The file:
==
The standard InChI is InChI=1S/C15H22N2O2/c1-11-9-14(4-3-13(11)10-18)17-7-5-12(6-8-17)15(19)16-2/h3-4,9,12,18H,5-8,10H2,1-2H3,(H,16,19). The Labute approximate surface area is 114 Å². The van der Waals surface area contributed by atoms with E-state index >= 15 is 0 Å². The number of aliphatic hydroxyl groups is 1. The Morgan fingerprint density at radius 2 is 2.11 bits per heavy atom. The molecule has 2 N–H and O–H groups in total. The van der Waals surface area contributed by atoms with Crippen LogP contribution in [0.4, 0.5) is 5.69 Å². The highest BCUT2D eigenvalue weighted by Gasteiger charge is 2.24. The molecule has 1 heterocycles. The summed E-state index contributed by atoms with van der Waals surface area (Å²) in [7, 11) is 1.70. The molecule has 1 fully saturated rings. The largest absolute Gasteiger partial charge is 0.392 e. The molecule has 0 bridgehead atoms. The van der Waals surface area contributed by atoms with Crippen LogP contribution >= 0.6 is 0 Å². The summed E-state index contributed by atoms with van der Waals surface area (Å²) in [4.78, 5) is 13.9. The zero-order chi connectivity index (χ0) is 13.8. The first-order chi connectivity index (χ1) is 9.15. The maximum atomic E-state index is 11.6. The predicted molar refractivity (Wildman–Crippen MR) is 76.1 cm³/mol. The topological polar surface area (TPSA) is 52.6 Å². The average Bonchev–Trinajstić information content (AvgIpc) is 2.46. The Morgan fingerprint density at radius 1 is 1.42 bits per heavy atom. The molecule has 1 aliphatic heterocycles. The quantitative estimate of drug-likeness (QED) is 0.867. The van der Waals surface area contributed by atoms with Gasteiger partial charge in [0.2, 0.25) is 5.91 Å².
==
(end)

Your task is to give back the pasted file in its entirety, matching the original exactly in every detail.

The standard InChI is InChI=1S/C15H22N2O2/c1-11-9-14(4-3-13(11)10-18)17-7-5-12(6-8-17)15(19)16-2/h3-4,9,12,18H,5-8,10H2,1-2H3,(H,16,19). The Labute approximate surface area is 114 Å². The van der Waals surface area contributed by atoms with E-state index >= 15 is 0 Å². The number of aliphatic hydroxyl groups is 1. The Morgan fingerprint density at radius 2 is 2.11 bits per heavy atom. The molecule has 2 N–H and O–H groups in total. The van der Waals surface area contributed by atoms with Crippen LogP contribution in [0.4, 0.5) is 5.69 Å². The highest BCUT2D eigenvalue weighted by Gasteiger charge is 2.24. The molecule has 1 heterocycles. The summed E-state index contributed by atoms with van der Waals surface area (Å²) in [7, 11) is 1.70. The molecule has 1 fully saturated rings. The largest absolute Gasteiger partial charge is 0.392 e. The molecule has 0 bridgehead atoms. The van der Waals surface area contributed by atoms with Crippen LogP contribution >= 0.6 is 0 Å². The summed E-state index contributed by atoms with van der Waals surface area (Å²) in [4.78, 5) is 13.9. The zero-order chi connectivity index (χ0) is 13.8. The first-order chi connectivity index (χ1) is 9.15. The maximum atomic E-state index is 11.6. The predicted molar refractivity (Wildman–Crippen MR) is 76.1 cm³/mol. The topological polar surface area (TPSA) is 52.6 Å². The average Bonchev–Trinajstić information content (AvgIpc) is 2.46. The Morgan fingerprint density at radius 1 is 1.42 bits per heavy atom. The molecule has 1 aliphatic heterocycles. The quantitative estimate of drug-likeness (QED) is 0.867. The van der Waals surface area contributed by atoms with Gasteiger partial charge in [0.2, 0.25) is 5.91 Å².